The photos people have of the Millinery Conference at Williamsburg– well, they’re a little envy-inducing. All the silks gowns on such a beautiful site are a little overwhelming if you like historic costumes, but if I was all about silk gowns it might be harder to do what I am doing.
I did discover a fool-proof way to unnerve the teenager in the living history household. If you get dressed in your 18th-century clothing early enough on a Sunday morning, the child will ask, “Um, Mom? Are you just fitting, or do we have an event?” You get one glorious moment to decide whether or not to torture the child before he figures out that even you are not crazy enough to go to an event in March without stockings.
Bridget’s gown is done, but for the hem, which is turned up and about a quarter sewn. I tried it on yesterday to make sure it fit. I threw most caution to the wind and made up the new Golden Scissors English Gown pattern without making a muslin because I’d checked my own self-fitted pattern pieces to the English Gown pieces and found them nearly identical. Anything likely to need work– shoulder straps– I knew could be done in the lining and not matter terrifically.
Why, you ask, did I bother with a new pattern? In part because my own has migrated (my backs have been trending too wide of late) and because I needed a solid, step-by-step guide to more correct assembly. The sleeve pleats still annoy me, mostly because they get done on a dress form and not on me, but they allow movement and that really counts.
The stomacher front style is a compromise: I want to be able to wear this at events earlier than 1782, so I’m working on the assumption that Bridget didn’t migrate to the more fashionable center-front closing style in the 1780s because she couldn’t.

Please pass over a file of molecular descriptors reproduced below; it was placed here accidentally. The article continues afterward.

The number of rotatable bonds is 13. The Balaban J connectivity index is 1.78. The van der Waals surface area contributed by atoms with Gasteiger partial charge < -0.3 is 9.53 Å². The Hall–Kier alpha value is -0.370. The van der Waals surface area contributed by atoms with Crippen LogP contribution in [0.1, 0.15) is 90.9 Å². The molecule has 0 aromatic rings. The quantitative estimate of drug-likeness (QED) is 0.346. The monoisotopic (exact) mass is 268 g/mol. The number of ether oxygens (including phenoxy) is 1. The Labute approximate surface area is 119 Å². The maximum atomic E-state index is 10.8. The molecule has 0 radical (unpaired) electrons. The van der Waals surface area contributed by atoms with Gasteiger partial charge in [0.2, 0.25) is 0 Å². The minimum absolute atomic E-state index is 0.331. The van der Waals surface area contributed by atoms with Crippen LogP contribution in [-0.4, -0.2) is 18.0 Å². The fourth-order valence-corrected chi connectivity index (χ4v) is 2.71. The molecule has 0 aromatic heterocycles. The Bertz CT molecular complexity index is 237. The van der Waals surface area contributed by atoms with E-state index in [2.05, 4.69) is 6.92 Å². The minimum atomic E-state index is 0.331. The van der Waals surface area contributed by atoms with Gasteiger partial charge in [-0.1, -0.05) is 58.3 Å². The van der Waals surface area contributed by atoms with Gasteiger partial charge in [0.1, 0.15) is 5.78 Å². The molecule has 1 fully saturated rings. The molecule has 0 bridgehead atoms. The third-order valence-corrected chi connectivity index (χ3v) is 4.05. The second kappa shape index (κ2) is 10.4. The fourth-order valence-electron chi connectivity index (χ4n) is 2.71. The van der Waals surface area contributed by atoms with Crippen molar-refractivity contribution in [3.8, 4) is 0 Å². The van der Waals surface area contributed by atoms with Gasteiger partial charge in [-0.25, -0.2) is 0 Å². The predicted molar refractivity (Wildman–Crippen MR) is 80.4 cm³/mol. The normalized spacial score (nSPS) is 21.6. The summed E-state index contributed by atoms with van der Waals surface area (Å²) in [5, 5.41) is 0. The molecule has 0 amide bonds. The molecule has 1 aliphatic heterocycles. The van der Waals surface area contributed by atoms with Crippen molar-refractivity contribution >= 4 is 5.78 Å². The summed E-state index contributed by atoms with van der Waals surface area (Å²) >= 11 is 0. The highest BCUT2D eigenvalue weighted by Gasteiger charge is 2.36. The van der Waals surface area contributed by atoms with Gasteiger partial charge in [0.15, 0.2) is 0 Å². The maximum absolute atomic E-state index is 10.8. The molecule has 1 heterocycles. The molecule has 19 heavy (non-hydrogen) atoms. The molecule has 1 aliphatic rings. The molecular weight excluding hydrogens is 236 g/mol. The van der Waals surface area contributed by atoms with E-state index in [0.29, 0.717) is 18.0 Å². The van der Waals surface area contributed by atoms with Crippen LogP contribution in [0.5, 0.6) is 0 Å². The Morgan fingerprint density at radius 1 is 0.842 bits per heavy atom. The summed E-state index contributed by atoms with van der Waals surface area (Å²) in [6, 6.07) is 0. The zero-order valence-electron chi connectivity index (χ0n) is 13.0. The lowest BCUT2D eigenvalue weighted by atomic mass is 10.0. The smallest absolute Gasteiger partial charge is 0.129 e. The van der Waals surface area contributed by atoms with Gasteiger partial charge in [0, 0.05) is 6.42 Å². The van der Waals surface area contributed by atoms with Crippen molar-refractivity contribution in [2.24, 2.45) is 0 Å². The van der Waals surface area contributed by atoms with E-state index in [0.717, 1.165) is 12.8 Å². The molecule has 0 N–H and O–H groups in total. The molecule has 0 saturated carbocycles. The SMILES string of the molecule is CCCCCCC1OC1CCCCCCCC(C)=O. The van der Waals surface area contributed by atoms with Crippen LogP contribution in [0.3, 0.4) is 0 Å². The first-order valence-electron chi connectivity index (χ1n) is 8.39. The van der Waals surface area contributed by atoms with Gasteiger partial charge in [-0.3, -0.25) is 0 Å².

The accessories are chosen because they were affordable ways to upgrade appearance: it takes hardly any chintz for a stomacher, and a handkerchief is bright but small. The hat is more common than a bonnet among working women, and the mules were chosen because they appear in an engraving of a crippled soldier and his family. All Sandby’s women wear heeled and buckled shoes in styles not to be found ready-made in my size, so mules are my compromise.
I still think Bridget looks too clean and too pretty, but until I find fabric I like for a bedgown, this will have to do. The details, should you care for them:
Hat, Burnley and Trowbridge, lined with a Wm Booth remnant, trimmed with B&T ribbon. My hair is out up with straight pins from Dobyns & Martin, and under the hat in a lappet cap with the strings tied on top of my head.
The coral necklace is from In the Long Run, I’ll replace the grey poly ribbon with black silk ribbon once it’s in from Wm Booth.
The neckerchief is from B&T, again, and selected because the pattern was similar to the one worn by the young woman in the Domestick Employment: Washing print.
The gown fabric is from the second floor discount loft at the Lorraine mill store in Pawtucket. It’s 100% cotton, yes, it really does flame, and I’ll just have to be careful. (The women who cook in cotton at OSV are probably vastly more graceful than I, and do not fall into things.) It’s a light brown and white tiny check weave, and looks a great deal like a homespun gingham. I chose it because it tends to wrinkle badly and should show the dirt well: in short, I chose it because I don’t expect it to wear particularly well.
The petticoat is from the last of some ‘madder’ linen Burnley & Trowbridge had a few years ago, and the mules are from them; I think the apron linen was, too, but I can’t remember.
Those shirts are blue and white check from Wm Booth, and I have no idea how they got into my apron. Stop asking, or I’ll get my stick.